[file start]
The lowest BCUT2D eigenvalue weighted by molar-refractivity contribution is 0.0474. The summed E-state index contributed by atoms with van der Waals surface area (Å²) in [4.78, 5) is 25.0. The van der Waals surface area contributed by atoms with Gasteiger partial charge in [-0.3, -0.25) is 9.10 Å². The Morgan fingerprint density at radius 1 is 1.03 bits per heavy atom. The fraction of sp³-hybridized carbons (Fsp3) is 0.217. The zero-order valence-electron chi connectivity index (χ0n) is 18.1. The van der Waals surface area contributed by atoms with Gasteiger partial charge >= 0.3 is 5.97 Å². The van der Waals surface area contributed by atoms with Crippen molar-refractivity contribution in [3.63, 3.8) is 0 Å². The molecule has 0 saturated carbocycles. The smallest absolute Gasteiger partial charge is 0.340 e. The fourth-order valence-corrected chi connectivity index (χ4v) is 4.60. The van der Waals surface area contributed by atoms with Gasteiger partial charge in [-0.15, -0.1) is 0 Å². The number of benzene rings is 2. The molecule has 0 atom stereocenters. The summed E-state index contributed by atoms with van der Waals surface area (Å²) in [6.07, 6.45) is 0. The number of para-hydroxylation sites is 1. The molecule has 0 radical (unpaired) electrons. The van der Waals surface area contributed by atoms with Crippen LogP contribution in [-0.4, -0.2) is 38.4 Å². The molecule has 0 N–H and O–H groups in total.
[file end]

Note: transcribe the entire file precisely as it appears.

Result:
The lowest BCUT2D eigenvalue weighted by molar-refractivity contribution is 0.0474. The summed E-state index contributed by atoms with van der Waals surface area (Å²) in [4.78, 5) is 25.0. The van der Waals surface area contributed by atoms with Gasteiger partial charge in [-0.3, -0.25) is 9.10 Å². The Morgan fingerprint density at radius 1 is 1.03 bits per heavy atom. The fraction of sp³-hybridized carbons (Fsp3) is 0.217. The zero-order valence-electron chi connectivity index (χ0n) is 18.1. The van der Waals surface area contributed by atoms with Gasteiger partial charge >= 0.3 is 5.97 Å². The van der Waals surface area contributed by atoms with Crippen molar-refractivity contribution in [3.63, 3.8) is 0 Å². The molecule has 0 saturated carbocycles. The smallest absolute Gasteiger partial charge is 0.340 e. The fourth-order valence-corrected chi connectivity index (χ4v) is 4.60. The van der Waals surface area contributed by atoms with Gasteiger partial charge in [-0.15, -0.1) is 0 Å². The number of benzene rings is 2. The molecule has 0 atom stereocenters. The summed E-state index contributed by atoms with van der Waals surface area (Å²) in [6.07, 6.45) is 0. The number of para-hydroxylation sites is 1. The molecule has 0 radical (unpaired) electrons. The van der Waals surface area contributed by atoms with Crippen LogP contribution in [-0.4, -0.2) is 38.4 Å². The molecule has 0 N–H and O–H groups in total.